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American_NeoLoyalist

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I was curious as to how the members of the forum feel towards feudalism. I myself know very little about it, but am interested to see how many monarchists support the concept. Could it be effective in modern day? What would be the outcome, if it were to be applied to modern society?
sir_Roman_D

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Very interesting question ... Thank you very much, dear friend, for proposing to discuss this. I myself have been thinking about this a lot lately ...

All that I will say below is, rather, a "game of reason" or "gymnastics for the mind", rather than a political program. Of course, it is very difficult to talk about feudalism after the Great French Revolution, since this question is directly related to the question of universal suffrage. This issue is also connected with the global economic globalization, the worldwide division of labor and the strengthening of the role of state structures in the life of society.

Strange as it may sound, a return to feudalism is possible after overcoming these conditions. And, strangely enough, but the way for this is prepared by some leftists - anarchists, green and so on. In the modern world there is a deaf discontent with the omnipotence of the state bureaucracy, there is a tendency to release from the guardianship of the state. Also, some social groups have a desire to isolate themselves from the modern state, to organize the life of a small community that will live according to the laws of direct "grassroots" democracy. If such a movement is of a mass character, then modern states will gradually die out (Karl Marx seems to have written about this), and the emergence of self-governing communities sooner or later, but will lead to the division of labor, the formation of a new aristocracy and the revival of feudalism. I think so. But it will be a new feudalism, a new aristocracy, and new kings. And it will not happen very soon.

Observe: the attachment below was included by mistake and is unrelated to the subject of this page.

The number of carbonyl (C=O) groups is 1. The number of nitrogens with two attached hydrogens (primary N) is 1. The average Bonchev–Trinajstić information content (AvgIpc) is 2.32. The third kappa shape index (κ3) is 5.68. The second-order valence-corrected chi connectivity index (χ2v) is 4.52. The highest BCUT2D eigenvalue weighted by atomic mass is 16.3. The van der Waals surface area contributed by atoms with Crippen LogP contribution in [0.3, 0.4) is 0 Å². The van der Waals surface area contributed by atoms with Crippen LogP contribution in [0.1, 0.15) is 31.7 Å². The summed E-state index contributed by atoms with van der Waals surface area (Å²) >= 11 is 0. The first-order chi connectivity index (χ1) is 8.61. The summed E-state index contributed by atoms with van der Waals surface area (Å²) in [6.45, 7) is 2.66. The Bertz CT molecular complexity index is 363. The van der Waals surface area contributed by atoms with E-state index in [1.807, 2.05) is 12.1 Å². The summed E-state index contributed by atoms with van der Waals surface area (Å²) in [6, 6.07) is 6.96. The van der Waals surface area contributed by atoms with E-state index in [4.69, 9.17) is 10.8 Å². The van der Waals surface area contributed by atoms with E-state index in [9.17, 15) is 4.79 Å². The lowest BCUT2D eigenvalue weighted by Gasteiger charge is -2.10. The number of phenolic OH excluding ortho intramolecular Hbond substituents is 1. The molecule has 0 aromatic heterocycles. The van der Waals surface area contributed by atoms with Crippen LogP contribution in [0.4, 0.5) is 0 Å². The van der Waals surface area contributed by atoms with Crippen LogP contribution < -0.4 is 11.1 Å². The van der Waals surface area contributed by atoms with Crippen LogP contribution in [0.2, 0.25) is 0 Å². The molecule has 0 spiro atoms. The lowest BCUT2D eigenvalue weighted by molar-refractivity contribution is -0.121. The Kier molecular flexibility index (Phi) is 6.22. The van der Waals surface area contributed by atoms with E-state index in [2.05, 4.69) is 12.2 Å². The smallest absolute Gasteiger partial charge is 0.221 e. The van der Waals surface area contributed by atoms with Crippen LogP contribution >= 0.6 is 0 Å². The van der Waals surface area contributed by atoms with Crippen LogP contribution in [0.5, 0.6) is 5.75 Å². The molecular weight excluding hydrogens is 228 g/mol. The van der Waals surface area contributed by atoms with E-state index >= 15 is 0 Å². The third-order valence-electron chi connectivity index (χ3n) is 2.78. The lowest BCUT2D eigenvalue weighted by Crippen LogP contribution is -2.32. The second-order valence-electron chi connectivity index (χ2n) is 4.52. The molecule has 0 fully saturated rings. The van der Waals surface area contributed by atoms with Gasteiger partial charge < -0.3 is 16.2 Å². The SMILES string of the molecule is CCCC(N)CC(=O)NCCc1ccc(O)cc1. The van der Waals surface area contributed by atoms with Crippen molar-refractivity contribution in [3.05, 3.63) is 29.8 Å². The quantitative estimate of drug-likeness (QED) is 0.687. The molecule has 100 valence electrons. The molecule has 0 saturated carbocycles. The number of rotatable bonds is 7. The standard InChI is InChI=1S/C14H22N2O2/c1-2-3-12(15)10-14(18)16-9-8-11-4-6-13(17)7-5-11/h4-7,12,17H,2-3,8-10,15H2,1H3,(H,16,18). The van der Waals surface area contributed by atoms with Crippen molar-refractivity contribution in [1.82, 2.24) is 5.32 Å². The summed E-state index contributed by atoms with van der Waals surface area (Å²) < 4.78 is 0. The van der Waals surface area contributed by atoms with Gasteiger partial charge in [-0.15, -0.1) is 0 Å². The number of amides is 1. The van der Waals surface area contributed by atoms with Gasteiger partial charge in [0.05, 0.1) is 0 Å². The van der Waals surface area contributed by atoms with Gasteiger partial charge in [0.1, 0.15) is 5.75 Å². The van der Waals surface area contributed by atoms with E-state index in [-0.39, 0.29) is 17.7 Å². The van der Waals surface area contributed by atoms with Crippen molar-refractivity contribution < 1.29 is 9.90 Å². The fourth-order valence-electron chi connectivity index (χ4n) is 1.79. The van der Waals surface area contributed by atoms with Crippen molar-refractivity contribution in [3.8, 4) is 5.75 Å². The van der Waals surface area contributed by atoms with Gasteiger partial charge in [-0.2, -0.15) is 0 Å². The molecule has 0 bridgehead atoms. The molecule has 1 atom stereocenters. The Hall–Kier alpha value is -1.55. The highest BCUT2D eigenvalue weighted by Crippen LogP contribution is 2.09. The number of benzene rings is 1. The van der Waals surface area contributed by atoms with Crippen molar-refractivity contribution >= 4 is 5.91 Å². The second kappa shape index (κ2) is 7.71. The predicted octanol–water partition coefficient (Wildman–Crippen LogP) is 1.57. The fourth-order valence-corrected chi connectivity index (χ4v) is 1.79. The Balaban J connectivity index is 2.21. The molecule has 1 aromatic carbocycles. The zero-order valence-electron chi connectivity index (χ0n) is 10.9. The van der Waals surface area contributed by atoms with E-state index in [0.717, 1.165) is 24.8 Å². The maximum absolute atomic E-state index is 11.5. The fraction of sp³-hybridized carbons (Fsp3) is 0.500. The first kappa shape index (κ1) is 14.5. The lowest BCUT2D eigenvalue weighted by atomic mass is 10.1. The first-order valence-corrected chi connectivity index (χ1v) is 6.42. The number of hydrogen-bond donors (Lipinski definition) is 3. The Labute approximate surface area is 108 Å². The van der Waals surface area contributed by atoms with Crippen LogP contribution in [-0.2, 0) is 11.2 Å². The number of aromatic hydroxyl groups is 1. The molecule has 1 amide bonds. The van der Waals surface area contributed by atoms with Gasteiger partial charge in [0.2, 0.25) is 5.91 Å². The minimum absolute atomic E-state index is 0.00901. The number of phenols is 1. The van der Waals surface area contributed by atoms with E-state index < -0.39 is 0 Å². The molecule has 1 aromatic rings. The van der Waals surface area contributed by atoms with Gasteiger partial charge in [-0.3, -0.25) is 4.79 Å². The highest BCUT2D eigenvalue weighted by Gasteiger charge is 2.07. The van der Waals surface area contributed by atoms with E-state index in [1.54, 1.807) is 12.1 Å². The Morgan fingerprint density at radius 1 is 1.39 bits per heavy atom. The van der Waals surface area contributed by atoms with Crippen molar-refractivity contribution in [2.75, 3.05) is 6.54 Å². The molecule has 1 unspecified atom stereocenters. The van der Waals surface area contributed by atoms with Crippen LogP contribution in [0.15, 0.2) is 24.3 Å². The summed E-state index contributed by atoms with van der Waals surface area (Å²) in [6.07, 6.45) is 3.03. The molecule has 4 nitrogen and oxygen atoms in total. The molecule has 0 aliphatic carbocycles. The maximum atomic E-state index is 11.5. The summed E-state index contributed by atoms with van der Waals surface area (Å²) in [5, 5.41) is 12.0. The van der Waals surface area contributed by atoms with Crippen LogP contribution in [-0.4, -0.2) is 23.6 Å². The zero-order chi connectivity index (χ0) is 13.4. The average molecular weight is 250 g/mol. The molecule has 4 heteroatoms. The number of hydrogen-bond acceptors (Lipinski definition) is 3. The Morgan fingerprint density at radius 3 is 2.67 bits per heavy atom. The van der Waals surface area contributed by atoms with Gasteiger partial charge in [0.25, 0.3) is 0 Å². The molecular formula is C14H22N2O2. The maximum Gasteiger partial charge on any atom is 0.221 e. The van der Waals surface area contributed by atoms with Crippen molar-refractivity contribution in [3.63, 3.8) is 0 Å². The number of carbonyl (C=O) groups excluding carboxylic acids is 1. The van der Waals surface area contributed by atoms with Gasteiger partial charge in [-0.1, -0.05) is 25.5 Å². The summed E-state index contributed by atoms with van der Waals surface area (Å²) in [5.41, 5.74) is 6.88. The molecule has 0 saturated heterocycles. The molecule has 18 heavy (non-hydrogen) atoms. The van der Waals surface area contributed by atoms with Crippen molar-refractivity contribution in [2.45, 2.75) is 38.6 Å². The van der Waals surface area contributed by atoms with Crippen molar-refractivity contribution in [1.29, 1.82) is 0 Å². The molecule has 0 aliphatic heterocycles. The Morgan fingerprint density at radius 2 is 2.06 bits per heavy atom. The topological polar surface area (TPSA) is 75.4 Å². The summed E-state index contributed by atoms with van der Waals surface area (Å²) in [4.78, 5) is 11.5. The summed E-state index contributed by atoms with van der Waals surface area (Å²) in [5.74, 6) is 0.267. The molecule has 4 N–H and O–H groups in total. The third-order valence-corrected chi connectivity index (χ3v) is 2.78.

Personally, I really like feudalism. This is a very honest system in which everyone does his job: a simple people creates products and pays direct taxes to the seigneur; The senor defends his vassals, carries out a fair trial and takes care of maintaining order. Under feudalism, the rural community has a direct "grassroots" democracy and settles the issues of daily life itself, and the seigneur delegates the resolution of issues of a larger scale that the community can not solve. With such a system, not only the state bureaucracy ("state idlers") dies out, but universal suffrage-the basis of the republican system-becomes unnecessary. There is a decentralization of power, city dwellers live according to the city charter, which is given to them by the King or the Emperor. So lived the Holy Roman Empire, and to this system society will ever return.